Legislation urges disclosure, transparency of state contracts

The state of California is in a major push to increase the disclosure around contracts with private firms. But it's not enough for Assemblyman Mike Eng, D-Monterey Park.

Eng is back for a second try with legislation that would force the state to move beyond the changes currently underway. Under the direction of the Schwarzenegger administration, the state is streamlining it's IT-contracting methods and reporting all contracts over $5,000 on a new website.

But Eng's AB 756 would add new requirements — such as forcing agencies to list the reason for no-bid contracts or why a low bid was not accepted. It would call on contractors to list the number of staff they have assigned to contracts and the reasons for all amendments.

The bill passed the Senate Appropriations Committee on Monday by a 9-4 vote after Eng took several amendments, including one that would allow departments more time to report contract amendments. Sen. Mark Wyland, R-Escondido, was the sole Republican to cross party lines and support Eng's bill.

Eng's effort also adds fuel to a longstanding debate that has intensified as the state has looked for deeper and deeper spending cuts — whether it's generally cheaper to hire contractors or full-fledged state workers. For his part, Eng is on the side of state workers.

"We have no idea how many positions are being outsourced, and more importantly, why," Eng said. He added, "You don't run on a spare tire forever. We're buying a lot of spare tires. We've got some perfectly good tires already on the car."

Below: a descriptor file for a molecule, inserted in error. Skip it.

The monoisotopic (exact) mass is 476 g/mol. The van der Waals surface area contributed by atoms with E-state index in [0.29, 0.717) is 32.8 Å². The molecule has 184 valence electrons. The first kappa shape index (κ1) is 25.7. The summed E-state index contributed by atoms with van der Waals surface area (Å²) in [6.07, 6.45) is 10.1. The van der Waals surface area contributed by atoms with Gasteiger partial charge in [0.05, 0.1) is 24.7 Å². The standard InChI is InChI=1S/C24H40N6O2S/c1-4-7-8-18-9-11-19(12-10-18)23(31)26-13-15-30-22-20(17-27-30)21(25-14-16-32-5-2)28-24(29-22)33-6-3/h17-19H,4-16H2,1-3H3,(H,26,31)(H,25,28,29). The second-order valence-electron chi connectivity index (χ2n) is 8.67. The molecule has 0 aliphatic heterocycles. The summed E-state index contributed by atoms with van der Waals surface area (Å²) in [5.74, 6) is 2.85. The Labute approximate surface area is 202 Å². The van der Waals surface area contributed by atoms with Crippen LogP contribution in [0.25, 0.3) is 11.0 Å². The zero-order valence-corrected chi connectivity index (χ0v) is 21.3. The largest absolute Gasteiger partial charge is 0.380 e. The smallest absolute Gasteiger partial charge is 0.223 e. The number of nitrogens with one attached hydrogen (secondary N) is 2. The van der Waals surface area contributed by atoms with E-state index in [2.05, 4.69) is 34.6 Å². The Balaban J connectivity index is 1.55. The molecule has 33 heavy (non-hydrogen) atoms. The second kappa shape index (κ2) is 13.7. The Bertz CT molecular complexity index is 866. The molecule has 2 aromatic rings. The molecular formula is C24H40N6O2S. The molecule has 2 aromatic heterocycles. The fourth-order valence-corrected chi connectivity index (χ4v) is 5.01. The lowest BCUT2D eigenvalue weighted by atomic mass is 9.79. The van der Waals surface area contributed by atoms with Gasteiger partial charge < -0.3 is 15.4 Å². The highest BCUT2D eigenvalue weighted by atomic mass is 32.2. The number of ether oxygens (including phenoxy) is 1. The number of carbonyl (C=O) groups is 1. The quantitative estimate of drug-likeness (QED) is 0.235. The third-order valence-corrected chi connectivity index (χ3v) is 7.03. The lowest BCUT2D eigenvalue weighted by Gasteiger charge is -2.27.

That kind of talk bothers Tom Blackburn, the president of the American Council of Engineering Companies (ACEC), whose members include many of the firms who do engineering contracting with the state. For years, the ACEC has battled the Professional Engineers in California Government (PECG) and other unions in a rhetoric battle over the relative cost effectiveness of contractors and state workers.

PECG has frequently cited research it says shows that an engineer employed by the state costs about $105,000 a year, while paying a private contractor to do the same work runs anywhere from $178,000 to $193,000. But Blackburn charges that PECG's figures fail to take the full cost of state worker benefits into account.

"We're pretty sure they would not be all that efficient on projects if they had to bill all their time to a particular project," Blackburn said. "We have to bill all our time to a particular project. There's no hiding for us."

Blackburn's group is on record opposing AB 756 because of what he said are punitive clauses that could cause firms to lose contracts or be ineligible for bidding for state business if they fail to live up to all the disclosure terms of the bill. In effect, Blackburn said, this would put them at the mercy of state bureaucrat who may forget to add needed information. He also said that there are already rules in place to monitor contractors and weed out those who aren't living up to their deals.

"We're all for transparency, but the way this bill is written it's really a hit job on private contractors," he said. He added, "We have to have an army of clerical people as it is now… We get audited all the time."